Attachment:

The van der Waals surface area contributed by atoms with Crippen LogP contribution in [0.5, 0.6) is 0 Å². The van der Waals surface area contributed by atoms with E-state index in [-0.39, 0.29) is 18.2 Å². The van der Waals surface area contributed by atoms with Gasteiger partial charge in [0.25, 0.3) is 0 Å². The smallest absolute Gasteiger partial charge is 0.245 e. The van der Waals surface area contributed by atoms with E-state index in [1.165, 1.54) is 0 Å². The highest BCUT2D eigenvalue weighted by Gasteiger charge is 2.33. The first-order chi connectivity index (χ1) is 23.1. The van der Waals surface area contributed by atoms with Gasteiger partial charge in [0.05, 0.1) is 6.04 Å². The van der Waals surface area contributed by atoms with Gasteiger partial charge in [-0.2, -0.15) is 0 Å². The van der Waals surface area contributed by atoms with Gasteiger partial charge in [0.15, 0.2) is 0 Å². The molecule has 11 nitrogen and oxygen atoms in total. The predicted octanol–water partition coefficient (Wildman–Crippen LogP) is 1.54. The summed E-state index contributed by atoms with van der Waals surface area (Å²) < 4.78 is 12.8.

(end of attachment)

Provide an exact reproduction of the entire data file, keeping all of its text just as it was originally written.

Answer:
The van der Waals surface area contributed by atoms with Crippen LogP contribution in [0.5, 0.6) is 0 Å². The van der Waals surface area contributed by atoms with E-state index in [-0.39, 0.29) is 18.2 Å². The van der Waals surface area contributed by atoms with Gasteiger partial charge in [0.25, 0.3) is 0 Å². The smallest absolute Gasteiger partial charge is 0.245 e. The van der Waals surface area contributed by atoms with E-state index in [1.165, 1.54) is 0 Å². The highest BCUT2D eigenvalue weighted by Gasteiger charge is 2.33. The first-order chi connectivity index (χ1) is 23.1. The van der Waals surface area contributed by atoms with Gasteiger partial charge in [0.05, 0.1) is 6.04 Å². The van der Waals surface area contributed by atoms with Gasteiger partial charge in [-0.2, -0.15) is 0 Å². The van der Waals surface area contributed by atoms with Gasteiger partial charge in [0.15, 0.2) is 0 Å². The molecule has 11 nitrogen and oxygen atoms in total. The predicted octanol–water partition coefficient (Wildman–Crippen LogP) is 1.54. The summed E-state index contributed by atoms with van der Waals surface area (Å²) < 4.78 is 12.8.